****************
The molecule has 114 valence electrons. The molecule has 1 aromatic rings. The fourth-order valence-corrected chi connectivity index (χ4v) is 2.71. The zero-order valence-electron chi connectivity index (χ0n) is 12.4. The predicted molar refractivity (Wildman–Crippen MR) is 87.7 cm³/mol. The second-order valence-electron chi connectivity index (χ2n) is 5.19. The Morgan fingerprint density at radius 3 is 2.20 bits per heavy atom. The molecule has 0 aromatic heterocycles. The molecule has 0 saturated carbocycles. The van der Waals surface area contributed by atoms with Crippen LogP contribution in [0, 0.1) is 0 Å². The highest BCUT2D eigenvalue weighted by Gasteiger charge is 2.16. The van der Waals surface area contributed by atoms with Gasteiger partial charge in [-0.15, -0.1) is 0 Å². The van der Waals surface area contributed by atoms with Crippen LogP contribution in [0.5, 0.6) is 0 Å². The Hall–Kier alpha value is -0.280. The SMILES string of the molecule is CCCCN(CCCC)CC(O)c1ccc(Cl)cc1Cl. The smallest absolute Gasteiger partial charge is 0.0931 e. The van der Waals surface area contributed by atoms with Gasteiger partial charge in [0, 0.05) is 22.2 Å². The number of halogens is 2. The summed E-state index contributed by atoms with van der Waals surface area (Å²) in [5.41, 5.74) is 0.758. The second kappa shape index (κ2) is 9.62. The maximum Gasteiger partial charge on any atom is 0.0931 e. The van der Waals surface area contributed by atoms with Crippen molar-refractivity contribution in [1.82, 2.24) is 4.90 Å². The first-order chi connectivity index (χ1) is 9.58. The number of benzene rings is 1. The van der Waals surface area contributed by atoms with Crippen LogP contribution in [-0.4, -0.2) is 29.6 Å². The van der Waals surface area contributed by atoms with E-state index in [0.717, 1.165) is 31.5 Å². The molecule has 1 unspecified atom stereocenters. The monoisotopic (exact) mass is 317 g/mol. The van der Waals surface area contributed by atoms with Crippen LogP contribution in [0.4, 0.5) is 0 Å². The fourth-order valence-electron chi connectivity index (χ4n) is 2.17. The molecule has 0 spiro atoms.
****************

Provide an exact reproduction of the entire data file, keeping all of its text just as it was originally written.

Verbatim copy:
The molecule has 114 valence electrons. The molecule has 1 aromatic rings. The fourth-order valence-corrected chi connectivity index (χ4v) is 2.71. The zero-order valence-electron chi connectivity index (χ0n) is 12.4. The predicted molar refractivity (Wildman–Crippen MR) is 87.7 cm³/mol. The second-order valence-electron chi connectivity index (χ2n) is 5.19. The Morgan fingerprint density at radius 3 is 2.20 bits per heavy atom. The molecule has 0 aromatic heterocycles. The molecule has 0 saturated carbocycles. The van der Waals surface area contributed by atoms with Crippen LogP contribution in [0, 0.1) is 0 Å². The highest BCUT2D eigenvalue weighted by Gasteiger charge is 2.16. The van der Waals surface area contributed by atoms with Gasteiger partial charge in [-0.15, -0.1) is 0 Å². The van der Waals surface area contributed by atoms with Crippen LogP contribution in [0.5, 0.6) is 0 Å². The Hall–Kier alpha value is -0.280. The SMILES string of the molecule is CCCCN(CCCC)CC(O)c1ccc(Cl)cc1Cl. The smallest absolute Gasteiger partial charge is 0.0931 e. The van der Waals surface area contributed by atoms with Gasteiger partial charge in [0, 0.05) is 22.2 Å². The number of halogens is 2. The summed E-state index contributed by atoms with van der Waals surface area (Å²) in [5.41, 5.74) is 0.758. The second kappa shape index (κ2) is 9.62. The maximum Gasteiger partial charge on any atom is 0.0931 e. The van der Waals surface area contributed by atoms with Crippen molar-refractivity contribution in [1.82, 2.24) is 4.90 Å². The first-order chi connectivity index (χ1) is 9.58. The number of benzene rings is 1. The van der Waals surface area contributed by atoms with Crippen LogP contribution in [-0.4, -0.2) is 29.6 Å². The van der Waals surface area contributed by atoms with E-state index in [0.717, 1.165) is 31.5 Å². The molecule has 1 unspecified atom stereocenters. The monoisotopic (exact) mass is 317 g/mol. The van der Waals surface area contributed by atoms with Crippen LogP contribution in [0.4, 0.5) is 0 Å². The fourth-order valence-electron chi connectivity index (χ4n) is 2.17. The molecule has 0 spiro atoms.